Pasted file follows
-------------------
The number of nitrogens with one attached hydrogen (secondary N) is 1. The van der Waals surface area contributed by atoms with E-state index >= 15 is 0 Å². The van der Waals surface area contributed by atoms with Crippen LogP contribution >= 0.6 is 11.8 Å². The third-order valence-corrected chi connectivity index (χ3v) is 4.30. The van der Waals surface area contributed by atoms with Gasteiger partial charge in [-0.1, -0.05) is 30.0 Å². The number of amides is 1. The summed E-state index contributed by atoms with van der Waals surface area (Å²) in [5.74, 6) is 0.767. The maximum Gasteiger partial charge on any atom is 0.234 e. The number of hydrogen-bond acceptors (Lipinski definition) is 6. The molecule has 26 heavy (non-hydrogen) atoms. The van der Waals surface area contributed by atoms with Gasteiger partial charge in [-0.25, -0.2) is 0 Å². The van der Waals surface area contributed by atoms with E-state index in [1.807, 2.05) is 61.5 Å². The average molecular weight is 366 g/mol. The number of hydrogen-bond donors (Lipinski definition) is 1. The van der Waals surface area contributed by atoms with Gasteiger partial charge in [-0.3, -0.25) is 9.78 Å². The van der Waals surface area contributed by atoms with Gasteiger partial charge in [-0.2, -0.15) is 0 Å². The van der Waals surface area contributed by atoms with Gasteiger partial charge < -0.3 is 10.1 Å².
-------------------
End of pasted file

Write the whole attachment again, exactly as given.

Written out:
The number of nitrogens with one attached hydrogen (secondary N) is 1. The van der Waals surface area contributed by atoms with E-state index >= 15 is 0 Å². The van der Waals surface area contributed by atoms with Crippen LogP contribution >= 0.6 is 11.8 Å². The third-order valence-corrected chi connectivity index (χ3v) is 4.30. The van der Waals surface area contributed by atoms with Gasteiger partial charge in [-0.1, -0.05) is 30.0 Å². The number of amides is 1. The summed E-state index contributed by atoms with van der Waals surface area (Å²) in [5.74, 6) is 0.767. The maximum Gasteiger partial charge on any atom is 0.234 e. The number of hydrogen-bond acceptors (Lipinski definition) is 6. The molecule has 26 heavy (non-hydrogen) atoms. The van der Waals surface area contributed by atoms with Gasteiger partial charge in [-0.25, -0.2) is 0 Å². The van der Waals surface area contributed by atoms with E-state index in [1.807, 2.05) is 61.5 Å². The average molecular weight is 366 g/mol. The number of hydrogen-bond donors (Lipinski definition) is 1. The van der Waals surface area contributed by atoms with Gasteiger partial charge in [-0.3, -0.25) is 9.78 Å². The van der Waals surface area contributed by atoms with Gasteiger partial charge in [-0.2, -0.15) is 0 Å². The van der Waals surface area contributed by atoms with Gasteiger partial charge < -0.3 is 10.1 Å².